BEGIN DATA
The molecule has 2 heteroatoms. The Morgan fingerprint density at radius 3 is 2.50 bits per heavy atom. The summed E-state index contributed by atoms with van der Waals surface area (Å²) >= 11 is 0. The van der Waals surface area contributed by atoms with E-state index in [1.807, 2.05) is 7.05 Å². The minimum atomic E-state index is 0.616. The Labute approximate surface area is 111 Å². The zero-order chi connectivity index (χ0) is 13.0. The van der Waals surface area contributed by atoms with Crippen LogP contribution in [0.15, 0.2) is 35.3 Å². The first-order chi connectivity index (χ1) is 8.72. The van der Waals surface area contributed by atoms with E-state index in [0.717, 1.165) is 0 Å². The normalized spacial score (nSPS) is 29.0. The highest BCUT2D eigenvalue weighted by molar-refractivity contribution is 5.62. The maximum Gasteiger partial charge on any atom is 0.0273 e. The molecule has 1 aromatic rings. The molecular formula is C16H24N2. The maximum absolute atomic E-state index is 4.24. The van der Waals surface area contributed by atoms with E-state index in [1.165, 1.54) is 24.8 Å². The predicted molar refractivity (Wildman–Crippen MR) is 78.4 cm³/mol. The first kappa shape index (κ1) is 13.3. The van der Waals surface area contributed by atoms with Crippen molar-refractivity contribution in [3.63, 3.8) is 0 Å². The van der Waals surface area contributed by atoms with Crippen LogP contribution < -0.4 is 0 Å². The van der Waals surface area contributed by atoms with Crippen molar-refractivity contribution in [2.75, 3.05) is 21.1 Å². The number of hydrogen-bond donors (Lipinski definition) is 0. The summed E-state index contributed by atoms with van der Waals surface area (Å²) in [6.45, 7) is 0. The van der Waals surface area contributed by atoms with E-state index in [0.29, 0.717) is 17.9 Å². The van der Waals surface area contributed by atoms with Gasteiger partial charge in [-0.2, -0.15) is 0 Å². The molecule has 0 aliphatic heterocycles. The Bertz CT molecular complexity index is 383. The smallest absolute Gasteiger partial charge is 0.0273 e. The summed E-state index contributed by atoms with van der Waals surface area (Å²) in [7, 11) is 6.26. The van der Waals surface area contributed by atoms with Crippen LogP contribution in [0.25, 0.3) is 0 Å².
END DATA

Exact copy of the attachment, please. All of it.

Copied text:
The molecule has 2 heteroatoms. The Morgan fingerprint density at radius 3 is 2.50 bits per heavy atom. The summed E-state index contributed by atoms with van der Waals surface area (Å²) >= 11 is 0. The van der Waals surface area contributed by atoms with E-state index in [1.807, 2.05) is 7.05 Å². The minimum atomic E-state index is 0.616. The Labute approximate surface area is 111 Å². The zero-order chi connectivity index (χ0) is 13.0. The van der Waals surface area contributed by atoms with Crippen LogP contribution in [0.15, 0.2) is 35.3 Å². The first-order chi connectivity index (χ1) is 8.72. The van der Waals surface area contributed by atoms with E-state index in [0.717, 1.165) is 0 Å². The normalized spacial score (nSPS) is 29.0. The highest BCUT2D eigenvalue weighted by molar-refractivity contribution is 5.62. The maximum Gasteiger partial charge on any atom is 0.0273 e. The molecule has 1 aromatic rings. The molecular formula is C16H24N2. The maximum absolute atomic E-state index is 4.24. The van der Waals surface area contributed by atoms with E-state index in [1.165, 1.54) is 24.8 Å². The predicted molar refractivity (Wildman–Crippen MR) is 78.4 cm³/mol. The first kappa shape index (κ1) is 13.3. The van der Waals surface area contributed by atoms with Crippen molar-refractivity contribution in [3.63, 3.8) is 0 Å². The van der Waals surface area contributed by atoms with Crippen LogP contribution < -0.4 is 0 Å². The van der Waals surface area contributed by atoms with Crippen molar-refractivity contribution in [2.75, 3.05) is 21.1 Å². The number of hydrogen-bond donors (Lipinski definition) is 0. The summed E-state index contributed by atoms with van der Waals surface area (Å²) in [6.45, 7) is 0. The van der Waals surface area contributed by atoms with E-state index in [0.29, 0.717) is 17.9 Å². The van der Waals surface area contributed by atoms with Gasteiger partial charge in [-0.2, -0.15) is 0 Å². The molecule has 0 aliphatic heterocycles. The Bertz CT molecular complexity index is 383. The smallest absolute Gasteiger partial charge is 0.0273 e. The summed E-state index contributed by atoms with van der Waals surface area (Å²) in [7, 11) is 6.26. The van der Waals surface area contributed by atoms with Crippen LogP contribution in [0.25, 0.3) is 0 Å².